- Year Published: 1909
- Language: English
- Country of Origin: England
- Source: Boole, M. E. (1909). Philosophy and Fun of Algebra.London, England:.
- Flesch–Kincaid Level: 6.0
- Word Count: 605
Boole, M. (1909). Chapter 9: "The Use of Sewing Cards". Philosophy and Fun of Algebra (Lit2Go Edition). Retrieved September 04, 2015, from
Boole, Mary Everest. "Chapter 9: "The Use of Sewing Cards"." Philosophy and Fun of Algebra. Lit2Go Edition. 1909. Web. <>. September 04, 2015.
Mary Everest Boole, "Chapter 9: "The Use of Sewing Cards"," Philosophy and Fun of Algebra, Lit2Go Edition, (1909), accessed September 04, 2015,.
When you go for holidays perhaps your friends will ask you what is the use of sewing curves on cards. I should like you to know exactly what to say.
The use of the single sewing cards is to provide children in the kindergarten with the means of finding out the exact nature of the relation between one dimension and two.
There is another set of sewing cards which is made by laying two cards side by side on the table and pasting a tape over the crack between them. This tape forms a hinge. You can lay one card flat and stand the other edgeways upright, and lace patterns between them from one to the other.
The use of this part of the method is to provide girls in the higher forms with a means of learning the relation between two dimensions and three.
There is another set of models, the use of which is to provide people who have left school with a means of learning the relation between three dimensions and four.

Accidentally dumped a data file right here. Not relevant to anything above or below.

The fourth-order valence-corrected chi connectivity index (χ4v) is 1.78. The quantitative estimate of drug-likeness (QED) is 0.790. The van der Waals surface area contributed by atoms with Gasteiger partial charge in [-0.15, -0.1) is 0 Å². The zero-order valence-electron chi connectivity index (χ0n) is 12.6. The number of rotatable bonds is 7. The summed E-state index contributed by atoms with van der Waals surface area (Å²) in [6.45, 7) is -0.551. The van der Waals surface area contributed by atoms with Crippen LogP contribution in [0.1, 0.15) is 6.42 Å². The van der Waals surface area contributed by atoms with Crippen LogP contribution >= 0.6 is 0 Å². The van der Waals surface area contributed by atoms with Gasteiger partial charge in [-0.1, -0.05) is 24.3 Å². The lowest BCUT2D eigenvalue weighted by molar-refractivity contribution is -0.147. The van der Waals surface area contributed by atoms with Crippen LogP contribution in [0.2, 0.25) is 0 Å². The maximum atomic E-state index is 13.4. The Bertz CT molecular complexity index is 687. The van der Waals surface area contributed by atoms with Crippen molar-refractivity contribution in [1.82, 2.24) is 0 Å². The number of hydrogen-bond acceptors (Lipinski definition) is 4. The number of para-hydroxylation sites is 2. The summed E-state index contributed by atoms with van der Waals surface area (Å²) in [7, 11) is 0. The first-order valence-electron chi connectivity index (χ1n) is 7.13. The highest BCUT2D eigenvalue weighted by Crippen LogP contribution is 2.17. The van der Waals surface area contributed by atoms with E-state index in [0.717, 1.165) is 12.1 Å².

The use of the books which are signed George Boole or Mary Everest Boole is to provide reasonable people, who have learned the logic of algebra conscien- tiously, with a means of teaching themselves the relations between n dimensions and n + 1 dimensions, whatever number n may be.
The above is a quite accurate account of the real Boole Method; as much as there is any need for you to know while you are at school.
I should feel grateful to you if you will each copy it out in a clear handwriting, and keep it by you, and take it home whenever you go away from school for the holidays. It would be all the better if you learned it by heart.
And now I will tell you why I am so anxious about this.
The Boole method is a conveyance which will take you safely to wherever the Great Unknown directs you to go. Some people mistake it for the carpet in the Arabian Nights, which took whoever stepped on it wherever he or she wished to go–which is a quite different thing. The true Boole method depends essentially on making a right use of imaginary hypotheses. The magic carpet depends for its efficacy on making a wrong use of imaginary hypotheses.
People get to very queer places on that carpet. I have been for several excursions on it, so I know.
One of the places it can take you to is a town where all the front doors open on to a street very like Regent Street; with the most gorgeous millinery, jewellery, and fruits in shop windows; and all the back doors open to wild country where blue roses, black tulips, and the fattest double carnations of all colours (including green ones) grow wild in the hedges and fields; and where all the pigs have wings. Another place that it can take you to is one where pigs can wallow in all the filth they like without soiling their wings; and moths fly into candles without singeing theirs. The carpet will take you straight to whatever place you wish to go to. It is by no means warranted to take you safely back. The advantage of Boole’s method is that it is warranted to bring you safe down somewhere on solid earth,—not always the exact place you started from, but a safe and clean place of some kind—and to deposit you steady on your feet, with a compass in your pocket which will show you a straight way home.